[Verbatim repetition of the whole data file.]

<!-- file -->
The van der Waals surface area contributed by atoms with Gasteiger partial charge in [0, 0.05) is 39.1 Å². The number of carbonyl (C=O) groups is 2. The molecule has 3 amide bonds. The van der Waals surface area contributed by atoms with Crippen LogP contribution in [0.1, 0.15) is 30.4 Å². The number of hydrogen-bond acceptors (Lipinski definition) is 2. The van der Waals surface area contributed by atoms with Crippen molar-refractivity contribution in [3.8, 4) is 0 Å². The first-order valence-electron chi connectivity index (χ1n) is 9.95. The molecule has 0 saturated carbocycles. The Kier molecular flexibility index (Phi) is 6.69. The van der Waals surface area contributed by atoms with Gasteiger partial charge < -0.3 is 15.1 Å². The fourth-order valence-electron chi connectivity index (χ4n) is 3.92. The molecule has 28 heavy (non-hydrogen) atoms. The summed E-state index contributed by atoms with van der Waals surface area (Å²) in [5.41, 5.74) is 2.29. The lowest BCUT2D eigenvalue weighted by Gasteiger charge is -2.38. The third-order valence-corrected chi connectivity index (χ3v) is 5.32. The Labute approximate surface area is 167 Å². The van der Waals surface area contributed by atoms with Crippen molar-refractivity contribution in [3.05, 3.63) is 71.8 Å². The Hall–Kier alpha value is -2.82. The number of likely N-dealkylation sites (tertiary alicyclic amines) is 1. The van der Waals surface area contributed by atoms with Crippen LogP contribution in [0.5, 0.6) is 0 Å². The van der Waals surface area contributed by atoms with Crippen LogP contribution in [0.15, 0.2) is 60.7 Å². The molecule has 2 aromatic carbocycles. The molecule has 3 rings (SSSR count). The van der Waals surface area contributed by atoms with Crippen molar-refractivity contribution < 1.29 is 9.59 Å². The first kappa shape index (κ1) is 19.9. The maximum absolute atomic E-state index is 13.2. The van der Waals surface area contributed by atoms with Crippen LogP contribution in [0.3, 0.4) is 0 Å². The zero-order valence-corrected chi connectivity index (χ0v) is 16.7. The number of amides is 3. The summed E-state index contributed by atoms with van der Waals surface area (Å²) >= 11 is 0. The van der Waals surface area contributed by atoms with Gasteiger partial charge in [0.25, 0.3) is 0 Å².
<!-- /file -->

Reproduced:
The van der Waals surface area contributed by atoms with Gasteiger partial charge in [0, 0.05) is 39.1 Å². The number of carbonyl (C=O) groups is 2. The molecule has 3 amide bonds. The van der Waals surface area contributed by atoms with Crippen LogP contribution in [0.1, 0.15) is 30.4 Å². The number of hydrogen-bond acceptors (Lipinski definition) is 2. The van der Waals surface area contributed by atoms with Crippen molar-refractivity contribution in [3.8, 4) is 0 Å². The first-order valence-electron chi connectivity index (χ1n) is 9.95. The molecule has 0 saturated carbocycles. The Kier molecular flexibility index (Phi) is 6.69. The van der Waals surface area contributed by atoms with Gasteiger partial charge < -0.3 is 15.1 Å². The fourth-order valence-electron chi connectivity index (χ4n) is 3.92. The molecule has 28 heavy (non-hydrogen) atoms. The summed E-state index contributed by atoms with van der Waals surface area (Å²) in [5.41, 5.74) is 2.29. The lowest BCUT2D eigenvalue weighted by Gasteiger charge is -2.38. The third-order valence-corrected chi connectivity index (χ3v) is 5.32. The Labute approximate surface area is 167 Å². The van der Waals surface area contributed by atoms with Crippen molar-refractivity contribution in [3.05, 3.63) is 71.8 Å². The Hall–Kier alpha value is -2.82. The number of likely N-dealkylation sites (tertiary alicyclic amines) is 1. The van der Waals surface area contributed by atoms with Crippen LogP contribution in [0.5, 0.6) is 0 Å². The van der Waals surface area contributed by atoms with Crippen LogP contribution in [0.15, 0.2) is 60.7 Å². The molecule has 2 aromatic carbocycles. The molecule has 3 rings (SSSR count). The van der Waals surface area contributed by atoms with Crippen molar-refractivity contribution < 1.29 is 9.59 Å². The first kappa shape index (κ1) is 19.9. The maximum absolute atomic E-state index is 13.2. The van der Waals surface area contributed by atoms with Crippen LogP contribution in [0.3, 0.4) is 0 Å². The zero-order valence-corrected chi connectivity index (χ0v) is 16.7. The number of amides is 3. The summed E-state index contributed by atoms with van der Waals surface area (Å²) >= 11 is 0. The van der Waals surface area contributed by atoms with Gasteiger partial charge in [0.25, 0.3) is 0 Å².